• The US Treasury recently explained what we have been stating, that they put the PPP loan in place so employers would be able to pay their employees similar wages as their 2019 averages, so that their employees would remain in place with their current employer until June 30, 2020 –INSTEAD of collecting unemployment during this period. This way the workers of the US would be able to keep the relationship with their employer, and those workers can go quickly back to work with their current employer since they have still been on their payroll ‘working’ for them. The US Treasury stated last night that for every dollar spent on the PPP Loans, that this would be the same dollar spent if they had to pay it to workers through unemployment compensation. They would rather pay it through the PPP if possible
  • There has been recent announcements from the US Treasury that additional funds will be added to this PPP loan SBA program soon, so that more funds are available to those that have yet to apply.
  • We are recommending that when you receive your PPP funds in your business bank account that you immediately open an additional, new business bank account and transfer those funds into it. In that new “PPP” bank account you will pay only your payroll, rent, mortgage interest and utilities as these are the only expenses that those PPP funds are to be used for. This way, after the June 30 (8 week) forgiveness of loan period, the funds can be easily identified as to their proper use for loan forgiveness.
  • The guidance is still that 75% or more of the PPP loan proceeds must be used within an 8 week period ending June 30, 2020, and STARTING as soon as the PPP proceeds are received, for payroll costs for the PPP loan to be forgiven.


Unfortunately, we have had quite a few of our clients reaching out to us stating that their bank has not been working well with them for their PPP loan, even though they are existing clients of the bank. Below is the SBA link that may help you find a bank that is willing to work with you on your PPP loan – even if you are not their existing client.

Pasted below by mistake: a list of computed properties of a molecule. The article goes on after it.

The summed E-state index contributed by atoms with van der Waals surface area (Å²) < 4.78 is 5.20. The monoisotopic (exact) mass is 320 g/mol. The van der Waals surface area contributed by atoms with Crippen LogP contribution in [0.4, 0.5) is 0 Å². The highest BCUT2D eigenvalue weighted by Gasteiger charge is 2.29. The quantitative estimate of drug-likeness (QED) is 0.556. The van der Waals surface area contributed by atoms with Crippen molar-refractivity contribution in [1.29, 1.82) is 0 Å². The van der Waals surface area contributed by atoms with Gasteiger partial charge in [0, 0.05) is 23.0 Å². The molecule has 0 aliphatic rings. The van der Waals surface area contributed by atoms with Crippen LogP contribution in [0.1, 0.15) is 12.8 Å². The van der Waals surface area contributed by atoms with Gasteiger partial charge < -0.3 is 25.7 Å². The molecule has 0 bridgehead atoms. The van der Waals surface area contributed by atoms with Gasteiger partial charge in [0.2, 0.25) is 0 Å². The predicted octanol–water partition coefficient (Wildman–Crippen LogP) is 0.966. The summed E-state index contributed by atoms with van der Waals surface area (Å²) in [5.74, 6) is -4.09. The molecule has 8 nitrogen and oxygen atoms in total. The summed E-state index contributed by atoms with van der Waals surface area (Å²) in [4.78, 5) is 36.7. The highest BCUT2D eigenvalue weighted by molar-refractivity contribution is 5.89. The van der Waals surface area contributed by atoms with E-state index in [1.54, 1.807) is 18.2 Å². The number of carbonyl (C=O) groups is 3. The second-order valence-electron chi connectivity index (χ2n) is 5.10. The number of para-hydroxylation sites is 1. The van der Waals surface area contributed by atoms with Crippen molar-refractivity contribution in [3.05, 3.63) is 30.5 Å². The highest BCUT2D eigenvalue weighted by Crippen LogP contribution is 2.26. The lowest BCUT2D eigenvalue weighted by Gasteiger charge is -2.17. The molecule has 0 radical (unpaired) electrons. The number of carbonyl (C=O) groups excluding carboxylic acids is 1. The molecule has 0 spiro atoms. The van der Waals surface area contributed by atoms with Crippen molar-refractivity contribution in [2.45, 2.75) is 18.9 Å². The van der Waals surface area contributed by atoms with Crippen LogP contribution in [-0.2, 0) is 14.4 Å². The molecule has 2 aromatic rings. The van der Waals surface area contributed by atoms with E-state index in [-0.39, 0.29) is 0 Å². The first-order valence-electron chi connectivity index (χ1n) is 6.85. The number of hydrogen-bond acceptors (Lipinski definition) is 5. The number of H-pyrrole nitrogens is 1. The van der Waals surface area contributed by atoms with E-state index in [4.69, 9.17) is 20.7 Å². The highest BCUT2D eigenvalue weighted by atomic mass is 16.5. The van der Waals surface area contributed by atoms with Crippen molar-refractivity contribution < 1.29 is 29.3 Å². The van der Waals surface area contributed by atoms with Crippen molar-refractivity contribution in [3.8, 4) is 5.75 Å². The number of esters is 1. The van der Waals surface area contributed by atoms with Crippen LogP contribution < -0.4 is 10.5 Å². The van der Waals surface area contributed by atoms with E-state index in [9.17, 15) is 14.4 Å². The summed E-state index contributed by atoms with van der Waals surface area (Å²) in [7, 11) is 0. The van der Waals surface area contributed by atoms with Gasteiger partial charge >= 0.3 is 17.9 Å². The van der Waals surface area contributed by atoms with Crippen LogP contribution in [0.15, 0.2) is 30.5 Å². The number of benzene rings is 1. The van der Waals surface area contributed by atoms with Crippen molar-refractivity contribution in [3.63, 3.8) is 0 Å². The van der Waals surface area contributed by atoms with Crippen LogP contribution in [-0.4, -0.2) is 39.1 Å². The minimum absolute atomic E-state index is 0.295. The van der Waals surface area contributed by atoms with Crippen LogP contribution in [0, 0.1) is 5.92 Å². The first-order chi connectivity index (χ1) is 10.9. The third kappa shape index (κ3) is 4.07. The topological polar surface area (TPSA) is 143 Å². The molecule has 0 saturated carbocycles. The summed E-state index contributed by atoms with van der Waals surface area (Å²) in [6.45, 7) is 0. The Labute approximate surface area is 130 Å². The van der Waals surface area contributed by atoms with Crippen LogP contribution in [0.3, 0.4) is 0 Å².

“Dear Applicant,

On March 29, 2020, following the passage of the CARES Act, the SBA provided small business owners and non-profits impacted by COVID-19 with the opportunity to obtain up to a $10,000 Advance on their Economic Injury Disaster Loan (EIDL). The Advance is available as part of the full EIDL application and will be transferred into the account you provide shortly after your application is submitted. To ensure that the greatest number of applicants can receive assistance during this challenging time, the amount of your Advance will be determined by the number of your pre-disaster (i.e., as of January 31, 2020) employees. The Advance will provide $1,000 per employee up to a maximum of $10,000.

You may be eligible for another loan program, the Paycheck Protection Program, which is available through participating lenders. Below is a comparison of the two loan programs:”


Should I apply for both the PPP and EIDL – How do they work together?

Yes, you should – if both loans make sense in your particular case. Applying for both loans ensures that you take full advantage of these programs to support your business. There are a few conditions to keep in mind when using both loans:

  • You cannot use funds from both loans for the same purposes.